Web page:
Pulitzer Fountain


 

When newspaper publisher Joseph Pulitzer died in 1911, he bequeathed $50,000 "for the erection of a fountain like those in the Place de la Concorde, Paris, France." Pulitzer got the idea to locate the fountain in Grand Army Plaza from Karl Bitter, the Austrian sculptor, who proposed a symmetrical plaza for this area. After a closed design competition it was not surprising that Bitter and the architect Thomas Hastings were commissioned to create the fountain. To make the plaza symmetrical, the Sherman monument was moved 16 feet west to its present location. Bitter's bronze sculpture represents Pomona, the Roman goddess of abundance. Rams' heads with horns of plenty flank the fountain, again emphasizing the theme of wealth and material comfort. During the winter holiday season, lighted trees decorate the basin of the fountain, adding a festive touch to the Park's entrance.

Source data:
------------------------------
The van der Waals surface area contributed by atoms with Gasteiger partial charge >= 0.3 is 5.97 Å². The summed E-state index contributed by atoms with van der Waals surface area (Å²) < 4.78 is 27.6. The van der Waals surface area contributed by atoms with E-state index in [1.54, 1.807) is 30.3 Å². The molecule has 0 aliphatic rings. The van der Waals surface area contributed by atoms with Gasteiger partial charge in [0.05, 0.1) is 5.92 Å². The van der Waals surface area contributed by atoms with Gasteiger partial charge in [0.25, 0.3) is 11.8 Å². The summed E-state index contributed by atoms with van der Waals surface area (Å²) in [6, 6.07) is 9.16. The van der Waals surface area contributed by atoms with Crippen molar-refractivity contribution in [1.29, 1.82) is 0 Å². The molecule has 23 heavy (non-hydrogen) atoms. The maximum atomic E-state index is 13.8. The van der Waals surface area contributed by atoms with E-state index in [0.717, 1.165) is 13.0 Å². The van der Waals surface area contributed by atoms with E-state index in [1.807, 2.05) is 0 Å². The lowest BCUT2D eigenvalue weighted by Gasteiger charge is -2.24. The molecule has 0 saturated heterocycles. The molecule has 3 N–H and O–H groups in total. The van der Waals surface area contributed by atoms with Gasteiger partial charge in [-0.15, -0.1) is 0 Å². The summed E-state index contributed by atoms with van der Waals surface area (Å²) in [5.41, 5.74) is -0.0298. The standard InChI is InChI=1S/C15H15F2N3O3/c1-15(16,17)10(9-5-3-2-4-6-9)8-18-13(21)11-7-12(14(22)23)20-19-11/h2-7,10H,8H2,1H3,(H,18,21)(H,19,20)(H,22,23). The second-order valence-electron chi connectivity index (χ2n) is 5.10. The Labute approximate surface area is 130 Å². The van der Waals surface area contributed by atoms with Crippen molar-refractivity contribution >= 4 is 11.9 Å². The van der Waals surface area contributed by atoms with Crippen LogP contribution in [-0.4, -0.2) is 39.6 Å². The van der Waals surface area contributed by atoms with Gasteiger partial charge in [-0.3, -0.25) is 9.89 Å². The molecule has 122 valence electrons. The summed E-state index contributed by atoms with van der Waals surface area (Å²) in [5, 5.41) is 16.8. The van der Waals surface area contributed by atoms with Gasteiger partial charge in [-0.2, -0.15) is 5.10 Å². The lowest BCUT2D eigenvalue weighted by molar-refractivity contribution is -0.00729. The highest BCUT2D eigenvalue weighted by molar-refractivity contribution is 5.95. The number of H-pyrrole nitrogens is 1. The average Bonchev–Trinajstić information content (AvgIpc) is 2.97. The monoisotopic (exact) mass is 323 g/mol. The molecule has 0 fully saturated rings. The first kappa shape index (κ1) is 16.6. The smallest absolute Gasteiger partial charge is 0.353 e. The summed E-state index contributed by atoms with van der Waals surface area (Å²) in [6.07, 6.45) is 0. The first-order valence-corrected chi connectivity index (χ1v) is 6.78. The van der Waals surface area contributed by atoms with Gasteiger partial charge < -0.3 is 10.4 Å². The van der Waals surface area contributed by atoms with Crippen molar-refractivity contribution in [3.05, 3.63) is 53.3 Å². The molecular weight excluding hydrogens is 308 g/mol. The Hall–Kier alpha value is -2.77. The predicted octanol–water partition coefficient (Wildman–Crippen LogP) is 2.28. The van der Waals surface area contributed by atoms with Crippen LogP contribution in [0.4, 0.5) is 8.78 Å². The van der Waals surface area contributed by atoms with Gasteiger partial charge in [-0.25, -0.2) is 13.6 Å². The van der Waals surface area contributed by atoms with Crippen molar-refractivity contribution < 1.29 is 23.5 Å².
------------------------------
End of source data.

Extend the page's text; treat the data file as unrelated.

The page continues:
Location

Grand Army Plaza at 59th Street and Fifth Avenue.

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Details

Sculptor: Karl Bitter (1867-1915)
Date: 1916
Material: Bronze statue, granite fountain
Donor: Joseph Pulitzer